MAXWELL AIR FORCE BASE, Ala. — Sometimes there are things in life that happen to you that are so unexpected you fail to comprehend their inherent value. Such was the case for me in my assignment to Officer Training School.
OTS was an assignment that I was not expecting and had entirely no interest in. However, since arriving at Maxwell Air Force Base, Alabama, more than two years ago, this duty has proven to be the assignment I never knew I needed.
What’s so special about OTS? As an OTS instructor, you are truly challenged to become a better officer. As it turns out, many of the same traits expected of a good leader, such as enthusiasm, patience, confidence and empathy, are some of the same traits exhibited by highly effective instructors. The abundant amount of interaction with adult learners provides a near-constant feedback loop that the instructor can then refine old patterns of behavior and sharpen leadership skills.
Let’s consider the aspect of communication. There seems to be a natural human tendency for us to think of ourselves as sufficient communicators; however, this is often an incredibly naive assumption. Directly leading a flight of 16 cadets from sunup to sundown will quickly highlight any shortcomings in your methods of communication. This deliberate focus on precise, confident speech is something that lies at the foundation of being a leader. Subordinates, peers and supervisors alike thrive on clearly thought out communication and intent. It is not enough to simply understand the importance of precise speech. You must practice this skill just like any other.
What I’ve come to realize as a flight commander that isn’t self-evident is that when it comes to sharpening your ability to connect with people in meaningful and productive ways, you really have to pay attention. Making the conscious effort to do things like being more attentive to people and more precise in your speech begins to create the habit of metacognition, that is, thinking about how you think. This is how you can begin to slowly influence those micro habits of your own personal leadership into becoming more effective. The fast-paced daily routine of a flight commander forces the examination of those inefficient or ineffective leadership habits. In this environment, the shortcomings of your unconscious habits rear their loathsome heads and demand immediate attention.
It’s important to remember that as a flight commander, a significant part of your duties involves teaching, and the foundation of teaching is centered on developing a relationship with each person in the room, albeit a brief one. On the face of it, it may seem as though the activity of guiding a discussion or teaching a lecture is a one-way flow of information, but this is definitely not the case. If you allow yourself to explore the material at hand using the knowledge and experience of a flight of students, you, the flight commander, have the potential to learn just as much, if not more than your students from the abundance of teaching and mentoring interactions.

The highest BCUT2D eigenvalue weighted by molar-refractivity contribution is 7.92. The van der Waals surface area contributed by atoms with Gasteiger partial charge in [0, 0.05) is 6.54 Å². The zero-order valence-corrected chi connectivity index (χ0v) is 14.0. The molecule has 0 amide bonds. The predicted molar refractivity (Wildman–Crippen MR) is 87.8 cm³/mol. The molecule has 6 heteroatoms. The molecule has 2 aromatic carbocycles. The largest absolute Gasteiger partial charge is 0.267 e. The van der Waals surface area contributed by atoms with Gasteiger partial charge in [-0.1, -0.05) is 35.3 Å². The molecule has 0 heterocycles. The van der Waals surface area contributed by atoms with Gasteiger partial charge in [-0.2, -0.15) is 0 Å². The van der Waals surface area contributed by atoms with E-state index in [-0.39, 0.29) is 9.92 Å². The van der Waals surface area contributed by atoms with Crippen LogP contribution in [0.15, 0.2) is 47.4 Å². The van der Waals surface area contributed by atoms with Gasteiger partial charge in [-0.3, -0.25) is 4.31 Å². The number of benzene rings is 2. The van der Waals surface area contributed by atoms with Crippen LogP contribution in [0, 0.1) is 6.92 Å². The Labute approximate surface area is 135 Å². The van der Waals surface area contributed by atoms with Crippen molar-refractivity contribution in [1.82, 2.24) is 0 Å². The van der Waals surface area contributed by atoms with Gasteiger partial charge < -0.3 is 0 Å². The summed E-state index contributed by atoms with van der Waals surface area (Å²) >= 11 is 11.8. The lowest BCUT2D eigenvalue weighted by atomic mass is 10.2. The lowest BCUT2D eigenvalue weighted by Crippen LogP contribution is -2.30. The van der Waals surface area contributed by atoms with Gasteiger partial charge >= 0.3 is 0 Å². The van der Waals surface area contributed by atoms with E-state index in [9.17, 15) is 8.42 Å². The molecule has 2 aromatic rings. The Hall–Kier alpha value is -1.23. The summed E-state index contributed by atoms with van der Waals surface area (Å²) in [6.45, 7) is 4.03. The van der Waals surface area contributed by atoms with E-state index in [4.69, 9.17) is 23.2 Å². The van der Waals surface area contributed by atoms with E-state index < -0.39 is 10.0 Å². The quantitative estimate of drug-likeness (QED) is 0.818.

In a sea of deliberately designed chaos, the pressure of performance is equally felt as an instructor; the difference in outcome is determined by how seriously you shoulder the full weight of responsibility that comes with modeling the ideal officer. Due to the nature of your position as flight commander, cadets typically have extremely high expectations of you. This heavy expectation to perform has the potential to amplify the motivation of the individual flight commander in a way that pushes you to want to be better. With this responsibility comes great reward, for you are truly affecting more individual change than you will ever imagine, and you’re doing it by simply paying attention to how you handle yourself as an officer.
Being a flight commander has allowed me the time to improve in areas such as public speaking, articulated thought and speech, time management, increased openness to creative on-the-fly leadership, peer leadership, defining repeatable processes, conflict resolution, counseling and delivering clear expectations. It also has allowed me to understand the tremendous value of individual and team goals.
I am truly grateful for the opportunity to be a flight commander at OTS as it has provided me with the perfect environment to sharpen critical leadership skills while at the same time allowing for the possibility to make an immediate and lasting positive impact on hundreds of future Air Force officers. We all have areas we can improve when it comes to leadership; the catharsis takes place when we boldly peer into the abyss and decide to face our shortcomings. This is where true change takes place.